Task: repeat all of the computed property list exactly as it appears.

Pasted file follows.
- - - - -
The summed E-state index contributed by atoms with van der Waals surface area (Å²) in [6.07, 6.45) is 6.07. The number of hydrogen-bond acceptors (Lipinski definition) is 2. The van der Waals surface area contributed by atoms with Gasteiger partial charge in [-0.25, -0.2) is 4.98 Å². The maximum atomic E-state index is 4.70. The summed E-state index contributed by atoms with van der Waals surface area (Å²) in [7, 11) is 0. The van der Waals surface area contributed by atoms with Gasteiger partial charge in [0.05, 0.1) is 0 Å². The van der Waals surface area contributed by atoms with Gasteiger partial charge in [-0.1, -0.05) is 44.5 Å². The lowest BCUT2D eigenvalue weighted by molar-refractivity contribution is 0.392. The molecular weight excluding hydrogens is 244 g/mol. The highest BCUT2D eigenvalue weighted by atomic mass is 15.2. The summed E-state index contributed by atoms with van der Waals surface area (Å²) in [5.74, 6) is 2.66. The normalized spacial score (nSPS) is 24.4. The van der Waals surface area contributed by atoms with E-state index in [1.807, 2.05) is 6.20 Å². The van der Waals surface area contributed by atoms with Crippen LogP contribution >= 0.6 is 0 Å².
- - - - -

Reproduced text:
The summed E-state index contributed by atoms with van der Waals surface area (Å²) in [6.07, 6.45) is 6.07. The number of hydrogen-bond acceptors (Lipinski definition) is 2. The van der Waals surface area contributed by atoms with Gasteiger partial charge in [-0.25, -0.2) is 4.98 Å². The maximum atomic E-state index is 4.70. The summed E-state index contributed by atoms with van der Waals surface area (Å²) in [7, 11) is 0. The van der Waals surface area contributed by atoms with Gasteiger partial charge in [0.05, 0.1) is 0 Å². The van der Waals surface area contributed by atoms with Gasteiger partial charge in [-0.1, -0.05) is 44.5 Å². The lowest BCUT2D eigenvalue weighted by molar-refractivity contribution is 0.392. The molecular weight excluding hydrogens is 244 g/mol. The highest BCUT2D eigenvalue weighted by atomic mass is 15.2. The summed E-state index contributed by atoms with van der Waals surface area (Å²) in [5.74, 6) is 2.66. The normalized spacial score (nSPS) is 24.4. The van der Waals surface area contributed by atoms with E-state index in [1.807, 2.05) is 6.20 Å². The van der Waals surface area contributed by atoms with Crippen LogP contribution >= 0.6 is 0 Å².